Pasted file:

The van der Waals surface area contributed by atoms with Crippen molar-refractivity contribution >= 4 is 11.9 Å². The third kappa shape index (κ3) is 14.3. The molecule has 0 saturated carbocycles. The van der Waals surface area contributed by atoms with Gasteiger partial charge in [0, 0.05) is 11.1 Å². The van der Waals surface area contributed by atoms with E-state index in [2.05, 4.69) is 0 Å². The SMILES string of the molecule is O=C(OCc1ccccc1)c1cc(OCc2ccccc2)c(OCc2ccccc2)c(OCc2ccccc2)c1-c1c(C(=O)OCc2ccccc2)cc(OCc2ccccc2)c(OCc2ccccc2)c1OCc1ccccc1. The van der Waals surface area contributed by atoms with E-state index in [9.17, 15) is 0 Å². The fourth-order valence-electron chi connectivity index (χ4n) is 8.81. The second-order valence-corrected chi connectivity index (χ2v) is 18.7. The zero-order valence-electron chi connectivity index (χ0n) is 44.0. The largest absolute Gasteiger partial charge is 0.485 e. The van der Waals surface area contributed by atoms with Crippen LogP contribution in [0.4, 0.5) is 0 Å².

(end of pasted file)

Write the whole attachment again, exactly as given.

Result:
The van der Waals surface area contributed by atoms with Crippen molar-refractivity contribution >= 4 is 11.9 Å². The third kappa shape index (κ3) is 14.3. The molecule has 0 saturated carbocycles. The van der Waals surface area contributed by atoms with Gasteiger partial charge in [0, 0.05) is 11.1 Å². The van der Waals surface area contributed by atoms with E-state index in [2.05, 4.69) is 0 Å². The SMILES string of the molecule is O=C(OCc1ccccc1)c1cc(OCc2ccccc2)c(OCc2ccccc2)c(OCc2ccccc2)c1-c1c(C(=O)OCc2ccccc2)cc(OCc2ccccc2)c(OCc2ccccc2)c1OCc1ccccc1. The van der Waals surface area contributed by atoms with E-state index in [9.17, 15) is 0 Å². The fourth-order valence-electron chi connectivity index (χ4n) is 8.81. The second-order valence-corrected chi connectivity index (χ2v) is 18.7. The zero-order valence-electron chi connectivity index (χ0n) is 44.0. The largest absolute Gasteiger partial charge is 0.485 e. The van der Waals surface area contributed by atoms with Crippen LogP contribution in [0.4, 0.5) is 0 Å².